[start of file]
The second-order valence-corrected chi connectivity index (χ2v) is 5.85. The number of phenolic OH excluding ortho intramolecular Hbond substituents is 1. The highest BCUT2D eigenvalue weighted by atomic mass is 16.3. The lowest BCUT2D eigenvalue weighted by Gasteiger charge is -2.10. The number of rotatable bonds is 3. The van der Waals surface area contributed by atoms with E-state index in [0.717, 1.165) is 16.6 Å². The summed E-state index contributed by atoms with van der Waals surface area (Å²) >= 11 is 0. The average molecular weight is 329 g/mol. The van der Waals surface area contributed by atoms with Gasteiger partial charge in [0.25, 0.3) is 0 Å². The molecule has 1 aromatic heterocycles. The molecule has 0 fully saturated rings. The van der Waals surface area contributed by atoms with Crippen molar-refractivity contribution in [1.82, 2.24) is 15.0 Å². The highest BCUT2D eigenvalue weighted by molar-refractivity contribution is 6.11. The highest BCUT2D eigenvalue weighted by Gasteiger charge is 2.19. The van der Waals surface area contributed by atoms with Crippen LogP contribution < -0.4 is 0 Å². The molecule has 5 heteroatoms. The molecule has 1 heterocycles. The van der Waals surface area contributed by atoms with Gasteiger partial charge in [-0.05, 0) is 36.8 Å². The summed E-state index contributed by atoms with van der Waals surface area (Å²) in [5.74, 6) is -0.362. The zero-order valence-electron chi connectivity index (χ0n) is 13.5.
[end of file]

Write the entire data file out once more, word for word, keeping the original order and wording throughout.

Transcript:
The second-order valence-corrected chi connectivity index (χ2v) is 5.85. The number of phenolic OH excluding ortho intramolecular Hbond substituents is 1. The highest BCUT2D eigenvalue weighted by atomic mass is 16.3. The lowest BCUT2D eigenvalue weighted by Gasteiger charge is -2.10. The number of rotatable bonds is 3. The van der Waals surface area contributed by atoms with E-state index in [0.717, 1.165) is 16.6 Å². The summed E-state index contributed by atoms with van der Waals surface area (Å²) >= 11 is 0. The average molecular weight is 329 g/mol. The van der Waals surface area contributed by atoms with Gasteiger partial charge in [0.25, 0.3) is 0 Å². The molecule has 1 aromatic heterocycles. The molecule has 0 fully saturated rings. The van der Waals surface area contributed by atoms with Crippen molar-refractivity contribution in [1.82, 2.24) is 15.0 Å². The highest BCUT2D eigenvalue weighted by molar-refractivity contribution is 6.11. The highest BCUT2D eigenvalue weighted by Gasteiger charge is 2.19. The van der Waals surface area contributed by atoms with Crippen LogP contribution < -0.4 is 0 Å². The molecule has 5 heteroatoms. The molecule has 1 heterocycles. The van der Waals surface area contributed by atoms with Gasteiger partial charge in [-0.05, 0) is 36.8 Å². The summed E-state index contributed by atoms with van der Waals surface area (Å²) in [5.74, 6) is -0.362. The zero-order valence-electron chi connectivity index (χ0n) is 13.5.